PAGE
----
*Oi\ (Si∪ Xi*); ﬁnally, for the last two inequalities the sum of degrees of the

*ki− ki*

vertices in*Si\ Oi*is at least the sum of degrees of the*ki− ki*vertices of*Xi*.
In Sect.3, we specify the approximation algorithm sketched above. In [7] a
computer assisted analysis of its approximation-performance is presented. The
non-linear program that we set up, not only computes the approximation ratio of
our algorithm but it also provides an experimental study over families of graphs.
Indeed, a particular conﬁguration on the variables (i.e., a feasible value
assign-ments on the variables that represent the set of edges *B, C, . . . ) corresponds to*
a particular family of bipartite graphs with similar structural properties
(char-acterized by the number of edges belonging to the several cut considered). Given
such a conﬁguration, it is immediate to ﬁnd the ratio of the algorithm, because
we can simply substitute the values of the variables in the corresponding ratios
*and output the largest one. We can view our program as an experimental *
*analy-sis over all families of bipartite graphs, trying to ﬁnd the particular family that*
implements the worst case for the approximation ratio of the algorithm. Our
program not only ﬁnds such a conﬁguration, but also provides data about the
range of approximation factor on other families of bipartite graphs.
*Experimen-tal results show that the approximation factor for the absolute majority of the*
instances is very close to 1, i.e.,*≥ 0.95. Moreover, our program is independent on*
the size of the instance. We just need a particular conﬁguration on the relative
value of the variables *B, C, . . . , thus providing a compact way of representing*
families of bipartite graphs sharing common structural properties.

For the rest of the paper, we call “best” vertices a set of vertices that cover the
*most of uncovered edges*1_{in}_{B. Given a solution SOL}

*k*(*B), we denote by solk*(*B)*

its value. For the quantities implied in the ratios corresponding to these solutions, one can be referred to Fig.1 and to expressions (1) to (7).

1 _{For instance, “we take} _{S}

1 plus the *k*2 best vertices in*V*2” means that we take*S*1

Let us note that the algorithm above, since it runs for any value of*k*1 and
*k*2, it will run for (*k*1*, k*2) = (*k, 0) and (0, k). So, it will compute the optimum for*

the instances of [4], where the greedy algorithm attains the ratio(*e−1)/ _{e}*

_{. Observe}

ﬁnally that, when*k min{|V*1*|, |V*2*|}, then min{|V*1*|, |V*2*|} is an optimal solution*

since it covers the whole of*E. This remark will be useful for some solutions in*
the sequel, for example in the completion of solution SOL5(*B).*

**3**

**A 0.821-Approximation for the Bipartite Max**

**k-vertex**

**k-vertex**

**Cover**

Algorithm *k-VC ALGORITHM builds the following max k-vertex *
cover-solutions:

**SOL1(B) and SOL2*** (B), take, respectively, S*1plus the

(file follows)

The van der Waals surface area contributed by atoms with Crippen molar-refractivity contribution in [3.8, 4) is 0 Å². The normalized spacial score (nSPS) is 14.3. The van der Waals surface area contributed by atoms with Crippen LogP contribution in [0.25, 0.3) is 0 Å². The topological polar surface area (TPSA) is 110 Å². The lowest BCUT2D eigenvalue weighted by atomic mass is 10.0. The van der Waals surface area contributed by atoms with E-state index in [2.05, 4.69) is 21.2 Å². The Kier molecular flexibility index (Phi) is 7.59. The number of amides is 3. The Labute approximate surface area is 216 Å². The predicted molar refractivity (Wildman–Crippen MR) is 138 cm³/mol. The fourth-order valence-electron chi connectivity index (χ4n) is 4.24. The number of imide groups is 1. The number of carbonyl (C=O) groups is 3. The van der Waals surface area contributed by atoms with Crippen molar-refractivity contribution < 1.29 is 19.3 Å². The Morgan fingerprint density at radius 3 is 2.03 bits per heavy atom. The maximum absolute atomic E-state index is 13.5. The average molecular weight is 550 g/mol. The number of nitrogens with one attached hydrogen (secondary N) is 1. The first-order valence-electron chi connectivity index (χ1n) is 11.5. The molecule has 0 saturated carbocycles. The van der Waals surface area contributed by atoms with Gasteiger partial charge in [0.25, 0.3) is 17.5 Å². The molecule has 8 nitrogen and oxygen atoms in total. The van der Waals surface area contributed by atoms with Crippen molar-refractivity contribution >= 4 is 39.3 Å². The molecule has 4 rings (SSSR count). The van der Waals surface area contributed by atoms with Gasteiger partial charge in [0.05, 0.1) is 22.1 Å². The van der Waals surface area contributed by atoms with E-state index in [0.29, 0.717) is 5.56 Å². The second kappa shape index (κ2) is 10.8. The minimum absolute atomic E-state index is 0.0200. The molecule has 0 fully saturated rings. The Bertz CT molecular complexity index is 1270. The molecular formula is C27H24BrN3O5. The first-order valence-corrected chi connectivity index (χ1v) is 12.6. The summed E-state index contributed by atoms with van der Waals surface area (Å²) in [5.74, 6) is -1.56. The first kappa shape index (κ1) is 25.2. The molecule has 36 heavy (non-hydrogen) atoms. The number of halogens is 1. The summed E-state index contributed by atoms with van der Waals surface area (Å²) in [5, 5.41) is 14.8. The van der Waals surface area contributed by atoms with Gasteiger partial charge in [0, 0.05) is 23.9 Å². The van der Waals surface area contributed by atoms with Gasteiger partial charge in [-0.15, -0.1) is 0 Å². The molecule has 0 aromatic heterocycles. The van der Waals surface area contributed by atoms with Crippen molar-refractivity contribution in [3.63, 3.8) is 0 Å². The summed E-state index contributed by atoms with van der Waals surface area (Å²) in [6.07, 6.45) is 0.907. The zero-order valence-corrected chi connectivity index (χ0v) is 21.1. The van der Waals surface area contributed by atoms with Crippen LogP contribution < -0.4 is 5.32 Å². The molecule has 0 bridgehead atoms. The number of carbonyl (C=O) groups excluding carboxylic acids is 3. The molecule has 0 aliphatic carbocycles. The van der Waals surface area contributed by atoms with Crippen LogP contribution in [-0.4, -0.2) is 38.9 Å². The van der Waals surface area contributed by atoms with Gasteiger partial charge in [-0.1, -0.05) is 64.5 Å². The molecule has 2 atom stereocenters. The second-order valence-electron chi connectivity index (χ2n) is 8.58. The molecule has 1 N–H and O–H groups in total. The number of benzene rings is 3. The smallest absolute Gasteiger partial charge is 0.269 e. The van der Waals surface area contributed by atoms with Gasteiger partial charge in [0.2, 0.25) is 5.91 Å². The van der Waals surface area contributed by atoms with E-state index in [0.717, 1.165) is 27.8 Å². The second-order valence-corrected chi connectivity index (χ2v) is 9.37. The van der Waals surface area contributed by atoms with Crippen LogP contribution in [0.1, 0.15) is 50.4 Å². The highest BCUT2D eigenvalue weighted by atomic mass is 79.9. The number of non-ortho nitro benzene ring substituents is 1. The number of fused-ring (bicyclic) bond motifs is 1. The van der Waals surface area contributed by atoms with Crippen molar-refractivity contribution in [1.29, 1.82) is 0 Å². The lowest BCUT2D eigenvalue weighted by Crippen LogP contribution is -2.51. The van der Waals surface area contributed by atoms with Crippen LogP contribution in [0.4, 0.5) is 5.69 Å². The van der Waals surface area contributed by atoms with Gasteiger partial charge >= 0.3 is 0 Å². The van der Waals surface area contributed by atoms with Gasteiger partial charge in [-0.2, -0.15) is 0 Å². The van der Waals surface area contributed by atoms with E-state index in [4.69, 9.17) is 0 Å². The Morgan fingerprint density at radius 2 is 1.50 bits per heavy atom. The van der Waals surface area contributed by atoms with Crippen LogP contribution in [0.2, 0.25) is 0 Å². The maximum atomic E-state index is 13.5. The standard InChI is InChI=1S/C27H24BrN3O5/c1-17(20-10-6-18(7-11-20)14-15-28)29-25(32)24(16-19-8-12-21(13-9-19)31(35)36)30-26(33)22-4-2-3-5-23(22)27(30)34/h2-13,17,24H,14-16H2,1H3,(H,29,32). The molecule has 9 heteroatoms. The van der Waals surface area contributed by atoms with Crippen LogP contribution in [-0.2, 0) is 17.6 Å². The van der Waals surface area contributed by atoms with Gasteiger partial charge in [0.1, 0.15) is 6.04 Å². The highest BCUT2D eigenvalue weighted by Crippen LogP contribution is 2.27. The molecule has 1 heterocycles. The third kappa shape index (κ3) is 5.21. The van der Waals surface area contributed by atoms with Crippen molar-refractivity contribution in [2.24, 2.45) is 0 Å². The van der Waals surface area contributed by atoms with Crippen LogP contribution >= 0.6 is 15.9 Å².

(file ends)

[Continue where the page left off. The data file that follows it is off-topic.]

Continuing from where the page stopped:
*k*2 remaining best

ver-tices from *V*2, and*S*2 plus the*k*1 remaining best vertices from*V*1;

**SOL3*** (B) takes ﬁrst S*1

*∪ X*1 in the solution and completes it with the

(1*− μ(1 − ν))k*2 best vertices from*V*2;

**SOL4*** (B) takes S*2and completes it either with vertices from

*V*2, or with vertices

from both*V*2 and*V*1 (as speciﬁed in the next page);

**SOL5*** (B) takes a π-fraction of the best vertices in S*1and

*X*1,

*π ∈ (0,*1

*/*2]; then,

solution is completed with the*k*1+*k*2*− π(2k*1*− k*1) best vertices in*V*2;
**SOL6*** (B) takes a λ-fraction of the best vertices in S*2and

*X*2,

*λ ∈ (0,*(1+

*μ)/*(2

*−ξ)*];

then solution is completed with the*k*1+*k*2*− λ(2k*2*− k*2) best vertices in*V*1.

Let us note that the values of *λ and π are parameters that we can*
ﬁx. In what follows, we analyze solutions SOL1(*B) . . . SOL*6(*B) computed by*
*k-VC ALGORITHM and give analytical expressions for their ratios. A fully detailed*
analysis of all these solutions is given in [7].

**Solution SOL1*** (B). The best k*2 vertices in

*V*2, provided that

*S*1 has already

been chosen, cover at least the maximum of the following quantities:
*A*1=*J*1+*J*2+*J*3+*L*4+*L*7+*N*1+*N*2+*U*3 by*S*2
*A*2=*I*1+*I*3+*I*5+*L*5+*L*8+*P*1+*P*4+*P*5 by*X*2
*A*3=*L*4+*L*5+*L*6+*L*7+*L*8+*L*9+*N*1+*N*2+*P*2+*P*3+*P*4+*P*5by*O*2

So, the approximation ratio for SOL1(*B) satisﬁes:*

*r*1
*δ (S*1) + max
*A*1*, A*2*, A*3
opt(*B)*

**Solution SOL2*** (B). The best k*1 vertices in

*V*1, provided that

*S*2 has already

been chosen, cover at least the maximum of the following quantities:
*B*1=*H*1+*H*2+*F*1+*F*2+*F*3+*L*2+*L*3+*U*2 by*S*1
*B*2=*I*1+*I*2+*I*5+*I*6+*L*5+*L*6+*P*2+*P*4 by*X*1
*B*3=*H*1+*H*2+*I*3+*I*4+*I*5+*I*6+*L*2+*L*3+*L*5+*L*6+*L*8+*L*9by*O*1

So, the approximation ratio for SOL2(*B) satisﬁes:*
*r*2
*δ (S*2) + max
*B*1*, B*2*, B*3
opt(*B)*

**Solution SOL3*** (B). Taking ﬁrst S*1

*∪ X*1 in the solution,

*k − (k*1+

*k*1

*− k*1) =

*k*1+

*k*2

*−2k*1+

*k*1=

*k*2

*−(k*1

*−k*1) = (1

*−μ(1−ν))k*2vertices remain to be taken

in *V*2. The best such vertices will cover at least the maximum of the following

quantities:
*C*1=(1*− μ(1 − ν)) (J*2+*N*2+*L*7+*U*3) (9)
*C*2=
1*− μ(1 − ν)*
2*− ξ* (*I*3+*J*2+*L*7+*L*8+*N*2+*P*1+*P*5+*U*3) (10)
*C*3=
1*− μ(1 − ν)*
3*− 2ξ* (*I*3+*J*2+*L*7+*L*8+*L*9+*N*2+*P*1+*P*3+*P*5+*U*3) (11)